No, the fact Start he he infuriates me where he says about Janes hair at the ball. So he he's sent this piano forte, which no one knows about as of yet he's doing all of this stuff like this flirtation under the under the radar if you will. And then he's like, Oh, yeah, her hair. And, trying to be on board with Emma and they're picking on her, I know that Emma had spent what all of her life being compared to Jane Fairfax, which I know she's quite confident in herself, but at the same time, even the most confident of women if they're being compared to another woman constantly and Miss Bates doesn't do it out of spite or anything. It's just all my niece Jane Fairfax. Look what she's done. She's amazing isn't she, but still to be compared to. He's like, Oh, I'm going to stoop to a lower level and pick on the fact that Jane's hair is not agreeable at the moment, like Hang on a second, this is not okay. Especially when it's revealed later that they've been engaged for some time.
Honestly you could not right is unbelievable. When it comes out, it's just like, what you think that anybody could have been engaged to her but him because of how he treats her like, you could keep the engagement a secret without being nasty about it, but he feels the need to push it to make it so it looks like he would never even consider her an option. Like he asked to push it to the extremes. And I just don't I just think why was that necessary? Surely it would make make you feel more like he wasn't interested as opposed to actively being horrible about it. I mean, if someone was not horrible about someone to me all the time, I'd be like, I'm gonna think of my you kind of fixated on this person.
Yeah especially with someone's hair, but also the fact that it with this version of, of Frank, it's, I don't know, there's something more boyish about him than the others in a more fun sense. And then you've got was it Ewan McGregor, who played Frank in the 96 version, I want to say yes. He's a bit more flirtatious I find and then with the 2021, he's a bit more or I want to say he's more of a play playboy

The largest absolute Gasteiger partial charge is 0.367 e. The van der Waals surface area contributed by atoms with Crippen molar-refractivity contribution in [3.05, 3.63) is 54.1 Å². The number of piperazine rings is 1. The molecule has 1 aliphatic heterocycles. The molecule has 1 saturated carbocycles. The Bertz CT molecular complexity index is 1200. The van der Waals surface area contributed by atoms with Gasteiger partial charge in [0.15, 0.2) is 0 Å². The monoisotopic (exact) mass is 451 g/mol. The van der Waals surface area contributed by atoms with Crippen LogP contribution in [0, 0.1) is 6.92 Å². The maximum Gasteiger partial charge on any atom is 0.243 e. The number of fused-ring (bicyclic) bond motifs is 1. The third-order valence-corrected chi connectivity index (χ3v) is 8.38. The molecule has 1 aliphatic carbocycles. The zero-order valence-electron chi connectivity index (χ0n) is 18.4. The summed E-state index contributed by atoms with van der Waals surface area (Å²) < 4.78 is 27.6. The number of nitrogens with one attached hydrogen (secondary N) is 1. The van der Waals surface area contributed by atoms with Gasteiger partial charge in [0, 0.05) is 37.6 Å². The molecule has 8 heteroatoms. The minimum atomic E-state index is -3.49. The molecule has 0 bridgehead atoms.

Comes across more Whickem-y I think. Yes. of Frank in. I think the Frank in the 2009 is very similar to the Frank in the book, and I think he's a different type of villain in the sense that you don't see him as a villain. Like because, yes he does bad things, but you still you don't hate him, like you can't hate him. He's that person. You just like, oh, gosh, you do bad stuff, but everyone will always forgive you. Yeah, he's just likeable.
He doesn't commit the same crime, if you will, as what George Wickham does. I mean, he takes Lydia away and everything runs away with her. It's not like he's taken off somebody and run away then but at the same time, you still got the whole Jane Fairfax things like engaged and they get you're like flirting with other women. Pick one frank just one and go with it. Like surely if you're in love with someone. You? You follow your heart? And that's it. You You know, but he seems almost indecisive. Then Jane, who's she's more reserved compared to Emma, isn't she? She's more, I guess anyway, a little bit like Knightly like where you say, she's quite relaxed.
In that, in that sense is, um, she couldn't speak up for herself. She can't expose the fact that they're engaged so she has to just sit there and endure it. But even if, even if she wasn't a secret, she still probably wouldn't speak up because it wouldn't be decent to do do you know what I mean? person like expose him in front of everyone like oh my gosh, Frank, you're terrible person. She just wouldn't do it because she's not that type of person. So I think he picked the worst person to kind of secretly humiliate obviously, no one knows he's humiliating. But for her it must feel infuriating if she has to especially the Box Hill scene, but she has to sit there and watch him flirt. Like he says stuff like from the first moment I met with Miss Woodhouse, I found her like irresistible or something like that. You know, imagine being the person you're engaged to.
I couldn't imagine Mr E doing that? No, he wouldn't. My Mr. E is very much. If I was to pick out of all the Jane Austen men, I'd say he's, he's a cross between like a Darcy and Bingley. Really actually. I think Knightley is a cross between a Darcy and Bingly, and he's very much a Knightley. But yeah, being engaged to someone and you're watching them openly flirt with other women. Yeah, and poor Jade is just that having like you said having to sit there and endure it just like okay.
I knew for a fact I wouldn't put up with it. I mean, I know Jane does. I'm definitely no I've not got the personality of Jane I would be absolutely not for that whatsoever.